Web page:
As You Like It (1599–1600)

Wilton House; the location of a possible early staging of As You Like It.

First official record: mentioned in the Stationers' Register on a flyleaf dated 4 August 1600 as "As yo like yt." Grouped with Much Ado About Nothing, Henry V and Ben Jonson's Every Man in His Humour under the heading "to be staied." Who wrote the note, the exact nature of the grouping of plays, and the meaning of "to be staied" is unknown, but is thought to have been an attempt by the Lord Chamberlain's Men to prevent unauthorised printing of the plays listed.[176][177] The play was not formally entered into the Register until its entry for the 1623 First Folio.[189]
First published: First Folio (1623).
First recorded performance: possibly on 20 February 1599 at Richmond Park for Queen Elizabeth. The evidence comes from a payment to the Lord Chamberlain's Men for performances of three unnamed plays on St. Stephen's Day 1598, New Year's Day 1599, and Shrove Tuesday 1599 (i.e. 20 February). Juliet Dusinberre believes Touchstone's reference to pancakes (1.2.50-51) provides evidence that As You Like It was the unnamed play performed on 20 February.[190][191] Another possible early performance may have taken place in December 1603 at Wilton House. In 1865, William Johnson Cory said that whilst visiting Wilton, he was told of a letter from the Countess of Pembroke to her son, William Herbert, 3rd Earl of Pembroke, urging him to bring King James from Salisbury so he may see a performance of As You Like It at the house. James did come, residing at Wilton from 24 November to 12 December. Although Cory did not actually see the letter himself, and it has never been found or verified, a record of a payment to the Lord Chamberlain's Men for an unnamed play in December does exist, suggesting that something was performed at Wilton, but whether it was As You Like It seems impossible to ascertain.[192][193] A Charles Johnson rewrite of the play, called Love in a Forest, was performed at Drury Lane on 9 January 1723.[194] The earliest definite performance of the Shakespearean text was on 20 December 1740 at Drury Lane.[195]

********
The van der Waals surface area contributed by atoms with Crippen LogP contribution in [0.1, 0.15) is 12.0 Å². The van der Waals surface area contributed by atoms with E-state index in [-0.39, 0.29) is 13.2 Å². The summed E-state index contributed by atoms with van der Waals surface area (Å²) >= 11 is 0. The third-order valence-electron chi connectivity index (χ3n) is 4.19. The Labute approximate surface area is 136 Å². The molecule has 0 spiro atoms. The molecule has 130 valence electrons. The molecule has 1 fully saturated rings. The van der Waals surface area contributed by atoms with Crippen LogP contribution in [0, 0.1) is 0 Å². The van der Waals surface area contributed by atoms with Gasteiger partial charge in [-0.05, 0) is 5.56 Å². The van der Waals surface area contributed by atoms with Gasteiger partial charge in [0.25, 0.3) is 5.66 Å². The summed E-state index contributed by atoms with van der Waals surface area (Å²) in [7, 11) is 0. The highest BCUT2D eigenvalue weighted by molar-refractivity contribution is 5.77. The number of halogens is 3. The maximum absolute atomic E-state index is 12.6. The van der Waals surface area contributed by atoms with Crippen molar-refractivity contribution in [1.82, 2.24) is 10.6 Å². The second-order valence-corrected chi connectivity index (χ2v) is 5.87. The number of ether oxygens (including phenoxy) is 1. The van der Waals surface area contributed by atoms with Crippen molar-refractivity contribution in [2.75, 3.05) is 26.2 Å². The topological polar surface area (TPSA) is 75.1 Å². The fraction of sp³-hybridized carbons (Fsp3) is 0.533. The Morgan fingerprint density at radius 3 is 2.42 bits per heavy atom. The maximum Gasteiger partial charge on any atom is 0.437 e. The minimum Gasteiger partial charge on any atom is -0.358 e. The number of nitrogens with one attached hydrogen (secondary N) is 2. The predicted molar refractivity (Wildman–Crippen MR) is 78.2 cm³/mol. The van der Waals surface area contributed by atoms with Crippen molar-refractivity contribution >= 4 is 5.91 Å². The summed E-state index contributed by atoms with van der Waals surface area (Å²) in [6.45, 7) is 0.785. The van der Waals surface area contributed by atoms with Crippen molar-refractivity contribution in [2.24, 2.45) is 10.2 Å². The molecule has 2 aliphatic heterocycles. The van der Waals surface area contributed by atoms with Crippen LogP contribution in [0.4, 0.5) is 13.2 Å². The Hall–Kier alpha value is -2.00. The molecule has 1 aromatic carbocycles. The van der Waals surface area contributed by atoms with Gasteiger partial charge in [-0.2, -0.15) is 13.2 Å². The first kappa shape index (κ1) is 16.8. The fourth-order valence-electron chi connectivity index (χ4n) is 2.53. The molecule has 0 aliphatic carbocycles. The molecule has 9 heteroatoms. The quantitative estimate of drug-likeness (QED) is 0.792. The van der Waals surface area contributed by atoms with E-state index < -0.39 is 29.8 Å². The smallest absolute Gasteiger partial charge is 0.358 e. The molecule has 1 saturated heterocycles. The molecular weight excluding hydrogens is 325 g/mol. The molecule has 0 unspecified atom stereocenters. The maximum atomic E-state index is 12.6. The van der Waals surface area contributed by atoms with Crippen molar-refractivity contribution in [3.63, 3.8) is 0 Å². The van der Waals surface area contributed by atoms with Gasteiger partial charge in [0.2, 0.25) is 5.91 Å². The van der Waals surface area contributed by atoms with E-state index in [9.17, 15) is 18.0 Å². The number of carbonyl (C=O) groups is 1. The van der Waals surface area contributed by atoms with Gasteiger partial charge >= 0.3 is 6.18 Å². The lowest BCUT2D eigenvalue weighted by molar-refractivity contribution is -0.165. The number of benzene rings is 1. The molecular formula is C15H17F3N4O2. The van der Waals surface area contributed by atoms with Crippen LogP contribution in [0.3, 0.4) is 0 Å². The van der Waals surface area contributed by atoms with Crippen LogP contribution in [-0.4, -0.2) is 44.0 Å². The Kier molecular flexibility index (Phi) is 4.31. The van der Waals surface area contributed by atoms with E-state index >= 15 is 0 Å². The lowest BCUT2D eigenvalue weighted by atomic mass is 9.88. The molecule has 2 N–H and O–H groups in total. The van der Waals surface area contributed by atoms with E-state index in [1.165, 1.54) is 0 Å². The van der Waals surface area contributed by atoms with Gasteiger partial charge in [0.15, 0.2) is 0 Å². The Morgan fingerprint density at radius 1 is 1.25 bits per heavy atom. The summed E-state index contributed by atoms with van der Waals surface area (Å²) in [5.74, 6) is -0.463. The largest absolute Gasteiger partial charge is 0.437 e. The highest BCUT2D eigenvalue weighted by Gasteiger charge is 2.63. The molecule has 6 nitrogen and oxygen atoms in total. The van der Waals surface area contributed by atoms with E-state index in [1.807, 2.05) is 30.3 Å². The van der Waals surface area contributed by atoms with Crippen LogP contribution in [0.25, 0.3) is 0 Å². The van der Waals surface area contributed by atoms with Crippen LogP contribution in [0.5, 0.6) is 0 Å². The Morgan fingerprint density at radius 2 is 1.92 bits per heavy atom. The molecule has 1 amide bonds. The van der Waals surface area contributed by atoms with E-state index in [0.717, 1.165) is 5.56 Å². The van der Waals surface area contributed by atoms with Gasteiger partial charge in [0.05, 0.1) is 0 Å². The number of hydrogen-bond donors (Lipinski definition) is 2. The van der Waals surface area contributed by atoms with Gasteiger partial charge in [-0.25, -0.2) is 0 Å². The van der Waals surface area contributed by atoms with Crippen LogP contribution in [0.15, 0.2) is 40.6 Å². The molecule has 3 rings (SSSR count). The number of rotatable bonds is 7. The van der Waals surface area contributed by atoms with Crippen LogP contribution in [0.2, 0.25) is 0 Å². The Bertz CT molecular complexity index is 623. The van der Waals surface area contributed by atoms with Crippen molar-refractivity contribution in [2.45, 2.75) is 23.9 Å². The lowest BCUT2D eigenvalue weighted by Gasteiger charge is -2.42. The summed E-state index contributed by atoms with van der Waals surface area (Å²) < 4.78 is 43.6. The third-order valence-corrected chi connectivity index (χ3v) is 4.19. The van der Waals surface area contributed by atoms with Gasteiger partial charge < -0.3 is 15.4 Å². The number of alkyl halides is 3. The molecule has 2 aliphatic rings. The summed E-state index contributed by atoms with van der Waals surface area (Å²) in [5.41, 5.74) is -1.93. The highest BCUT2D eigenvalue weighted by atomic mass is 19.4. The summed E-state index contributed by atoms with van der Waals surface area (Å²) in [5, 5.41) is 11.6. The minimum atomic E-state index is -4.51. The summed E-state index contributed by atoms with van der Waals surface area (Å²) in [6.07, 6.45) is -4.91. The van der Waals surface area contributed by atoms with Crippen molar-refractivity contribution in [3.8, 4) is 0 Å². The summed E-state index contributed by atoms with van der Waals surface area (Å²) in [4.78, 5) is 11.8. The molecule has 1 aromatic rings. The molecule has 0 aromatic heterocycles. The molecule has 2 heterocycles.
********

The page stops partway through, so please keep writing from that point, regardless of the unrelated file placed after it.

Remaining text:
Evidence: As You Like It is a difficult play to date due to lack of solid external evidence, forcing scholars to rely on topical allusions, parallels with other work and stylistic analysis. Obviously, it was completed by August 1600. It is not mentioned in Palladis Tamia, which could fix the date of composition as sometime between September 1598 and August 1600. In 1600, Thomas Morley published his First Book of Airs, which includes a variation of the page's song from 5.3 of As You Like It. According to the introduction of Airs, Morley compiled the book during the summer of 1599. It is unknown if Shakespeare borrowed from Morley, Morley from Shakespeare or if they collaborated, but irrespective of the exact nature of the relationship, it suggests that that particular passage was written between the summer of 1599 and early 1600.[196] Possible topical allusions also locate the play in 1599/1600. For example, the line "the little wit that fools have was silenced" (1.2.82-83) may refer to the book burnings of June 1599, and Jacques' "All the world's a stage" monologue (2.7.139-166) is a possible reference to the motto of the newly opened Globe Thetare; "Totus mundus agit histrionem" ("all the world is a playground"), taken from Petronius.[188] The Globe was open by 21 September 1599 at the latest, and possibly as early as 16 May 1599.[197] Stylistic analysis has proved inconclusive in terms of establishing exactly where in the canon the play fits, but has served to locate its composition to the turn of the century, and most scholars agree with a rough date of 1599 to 1600.[198]